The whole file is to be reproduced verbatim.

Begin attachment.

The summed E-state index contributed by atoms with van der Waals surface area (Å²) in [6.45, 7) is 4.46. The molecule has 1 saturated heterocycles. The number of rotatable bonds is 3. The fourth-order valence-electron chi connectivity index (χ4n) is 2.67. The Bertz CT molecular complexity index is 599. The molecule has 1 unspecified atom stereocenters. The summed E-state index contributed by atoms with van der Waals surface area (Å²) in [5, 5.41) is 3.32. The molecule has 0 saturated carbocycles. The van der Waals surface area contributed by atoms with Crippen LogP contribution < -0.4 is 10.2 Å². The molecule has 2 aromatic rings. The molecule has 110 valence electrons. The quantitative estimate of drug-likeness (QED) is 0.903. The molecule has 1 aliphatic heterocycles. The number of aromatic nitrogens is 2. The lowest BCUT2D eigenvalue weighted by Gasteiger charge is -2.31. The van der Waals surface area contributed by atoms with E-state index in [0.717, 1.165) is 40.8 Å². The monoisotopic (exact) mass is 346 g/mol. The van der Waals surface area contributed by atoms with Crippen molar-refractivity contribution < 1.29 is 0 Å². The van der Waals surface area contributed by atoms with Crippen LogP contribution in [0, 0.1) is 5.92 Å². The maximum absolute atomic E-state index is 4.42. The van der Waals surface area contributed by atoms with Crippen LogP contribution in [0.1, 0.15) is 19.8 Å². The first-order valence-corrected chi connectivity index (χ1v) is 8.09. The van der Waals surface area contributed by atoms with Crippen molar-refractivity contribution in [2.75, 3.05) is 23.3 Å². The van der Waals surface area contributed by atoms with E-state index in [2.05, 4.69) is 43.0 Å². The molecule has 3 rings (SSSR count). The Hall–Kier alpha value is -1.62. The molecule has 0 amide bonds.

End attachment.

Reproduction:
The summed E-state index contributed by atoms with van der Waals surface area (Å²) in [6.45, 7) is 4.46. The molecule has 1 saturated heterocycles. The number of rotatable bonds is 3. The fourth-order valence-electron chi connectivity index (χ4n) is 2.67. The Bertz CT molecular complexity index is 599. The molecule has 1 unspecified atom stereocenters. The summed E-state index contributed by atoms with van der Waals surface area (Å²) in [5, 5.41) is 3.32. The molecule has 0 saturated carbocycles. The van der Waals surface area contributed by atoms with Crippen LogP contribution < -0.4 is 10.2 Å². The molecule has 2 aromatic rings. The molecule has 110 valence electrons. The quantitative estimate of drug-likeness (QED) is 0.903. The molecule has 1 aliphatic heterocycles. The number of aromatic nitrogens is 2. The lowest BCUT2D eigenvalue weighted by Gasteiger charge is -2.31. The van der Waals surface area contributed by atoms with E-state index in [0.717, 1.165) is 40.8 Å². The monoisotopic (exact) mass is 346 g/mol. The van der Waals surface area contributed by atoms with Crippen molar-refractivity contribution < 1.29 is 0 Å². The van der Waals surface area contributed by atoms with Crippen LogP contribution in [0, 0.1) is 5.92 Å². The maximum absolute atomic E-state index is 4.42. The van der Waals surface area contributed by atoms with Crippen LogP contribution in [0.1, 0.15) is 19.8 Å². The first-order valence-corrected chi connectivity index (χ1v) is 8.09. The van der Waals surface area contributed by atoms with Crippen molar-refractivity contribution in [2.75, 3.05) is 23.3 Å². The van der Waals surface area contributed by atoms with E-state index in [2.05, 4.69) is 43.0 Å². The molecule has 3 rings (SSSR count). The Hall–Kier alpha value is -1.62. The molecule has 0 amide bonds.